Why this Oracle exec turned to academia to help climb the cloud career ladder

Originally from Lafayette, La., Andre Alfred (left) enjoys exploring the Pacific Northwest with his wife and three children. (Photo Courtesy of Andre Alfred)

About the time he was in kindergarten, Andre Alfred started playing with the Tandy 1000 SX that his dad bought at Radio Shack. By age 9, he was writing code in Turbo Pascal. After graduating high school, he passed on higher ed and slid right into good-paying jobs in engineering and product management.

But Alfred had a promise to mom that he had to keep.

So nine years out of high school, he enrolled in WGU Washington, an online university, where he earned his bachelor’s degree in IT management while continuing to work. That opened something of an academic floodgate and Alfred has continued picking up degrees as he has climbed higher on the career ladder, including an MBA from MIT and his current pursuit of a PhD in engineering management.

In January 2018, Alfred became senior director of compute operations at Oracle in Bellevue, Wash., where he oversees a team of more than 250 engineers and program managers in 13 countries in the Global Business Units division. His group works on projects worth $6 billion in revenue, and includes SaaS products used by customers in hospitality, food and beverage, health sciences, construction and communications. The scale is huge — one product under his team is used in more than 200,000 locations internationally, processing some 6 trillion transactions annually.

Andre Alfred earned an MBA from MIT, which is also where his mother, Veronica Guillory, worked. Alfred remembers Guillory bringing home computers and dial-up modems from MIT when he was a child, providing some of his early exposure to technology. The two returned to Cambridge, Mass. for Alfred’s MBA graduation. (Photo Courtesy of Andre Alfred)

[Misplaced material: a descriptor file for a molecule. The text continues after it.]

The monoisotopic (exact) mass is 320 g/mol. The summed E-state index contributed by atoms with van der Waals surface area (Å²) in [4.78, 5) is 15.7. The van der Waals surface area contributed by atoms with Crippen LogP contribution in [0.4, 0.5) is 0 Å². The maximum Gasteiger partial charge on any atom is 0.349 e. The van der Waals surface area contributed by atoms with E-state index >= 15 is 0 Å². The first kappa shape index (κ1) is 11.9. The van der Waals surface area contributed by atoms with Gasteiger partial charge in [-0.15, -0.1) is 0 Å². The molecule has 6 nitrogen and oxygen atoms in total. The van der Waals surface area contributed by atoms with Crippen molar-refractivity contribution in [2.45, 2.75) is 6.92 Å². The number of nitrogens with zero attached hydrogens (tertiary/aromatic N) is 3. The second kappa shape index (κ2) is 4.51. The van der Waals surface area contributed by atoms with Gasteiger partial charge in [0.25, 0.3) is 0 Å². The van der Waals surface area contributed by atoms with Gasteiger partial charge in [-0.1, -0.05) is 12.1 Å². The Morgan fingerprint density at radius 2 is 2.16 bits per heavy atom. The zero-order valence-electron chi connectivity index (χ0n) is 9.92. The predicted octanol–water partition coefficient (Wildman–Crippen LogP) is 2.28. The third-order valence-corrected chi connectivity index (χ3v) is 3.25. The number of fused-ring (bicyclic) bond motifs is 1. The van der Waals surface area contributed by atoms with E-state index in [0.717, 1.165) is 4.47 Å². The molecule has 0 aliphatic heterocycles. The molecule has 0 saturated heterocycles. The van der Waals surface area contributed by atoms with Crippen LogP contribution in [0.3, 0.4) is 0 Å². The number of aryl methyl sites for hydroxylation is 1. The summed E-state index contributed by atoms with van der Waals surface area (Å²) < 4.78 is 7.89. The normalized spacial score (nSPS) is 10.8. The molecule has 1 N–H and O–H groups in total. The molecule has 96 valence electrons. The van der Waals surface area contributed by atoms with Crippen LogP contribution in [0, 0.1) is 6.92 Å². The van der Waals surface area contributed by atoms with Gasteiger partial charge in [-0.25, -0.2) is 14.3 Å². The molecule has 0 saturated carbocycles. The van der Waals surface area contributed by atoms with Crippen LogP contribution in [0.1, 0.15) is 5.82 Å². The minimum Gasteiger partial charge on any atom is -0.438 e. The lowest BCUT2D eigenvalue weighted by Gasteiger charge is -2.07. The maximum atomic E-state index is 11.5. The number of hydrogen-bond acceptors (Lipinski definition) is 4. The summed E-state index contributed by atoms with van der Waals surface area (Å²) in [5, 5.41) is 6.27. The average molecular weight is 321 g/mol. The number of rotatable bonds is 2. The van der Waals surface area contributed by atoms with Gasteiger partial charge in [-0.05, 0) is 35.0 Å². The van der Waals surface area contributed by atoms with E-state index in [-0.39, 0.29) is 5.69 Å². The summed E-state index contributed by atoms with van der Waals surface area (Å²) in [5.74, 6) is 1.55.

Alfred’s previous leadership roles were at companies including Capital One and Microsoft. He earned his MBA while working at Microsoft, flying to Boston every other weekend.

Moving from engineering into management jobs with fiscal responsibility, and work in the cloud particularly, Alfred wanted to better speak the language of the new roles. He felt like his IT undergrad degree wasn’t going to cut it.

“I saw it as a limit to my career and growth in the cloud business specifically because it is capital intensive — like running a utility for the world,” Alfred said. “There is a mix of tangible assets, plus all the development work as well. That mix requires some significant business skill, in my opinion.”

Andre Alfred, senior director of compute operations in Oracle’s Global Business Units division. (Oracle Photo)

Now, with increased awareness and concern about racial injustice that was sparked by the death of George Floyd and public protests, Alfred is stretching again as a leader. He’s working to support conversations with employees to talk about their experiences around stereotypes and marginalization.

“If we can just acknowledge that there is a problem and collectively not feel persecuted for bringing that up, we can have some progress,” he said. “Just allowing that conversation to happen without any fear is important.”

We caught up with Alfred for this Working Geek, a regular GeekWire feature. Continue reading for his answers to our questionnaire.

Current Location: I am based in Redmond, Wash. with my wife Sally and three children. We have been here since 2011. I am originally from Lafayette, La.

Computer types: Work: Lenovo 6 Core 3.7ghz Xeon and Toshiba Dynabook i7

Personal: Multiple Surfaces, HP Chromebook, Sony VAIO All-in-One

Mobile Devices: Samsung Note 10+

Favorite apps, cloud services and software tools: OneDrive continues to be a lifesaver as it lives longer than my devices do. DreamBox Learning keeps my kids entertained and educated at the same time.

Andre Alfred’s work-from-home space includes personal memorabilia and photos that help ground him. (Photo Courtesy of Andre Alfred)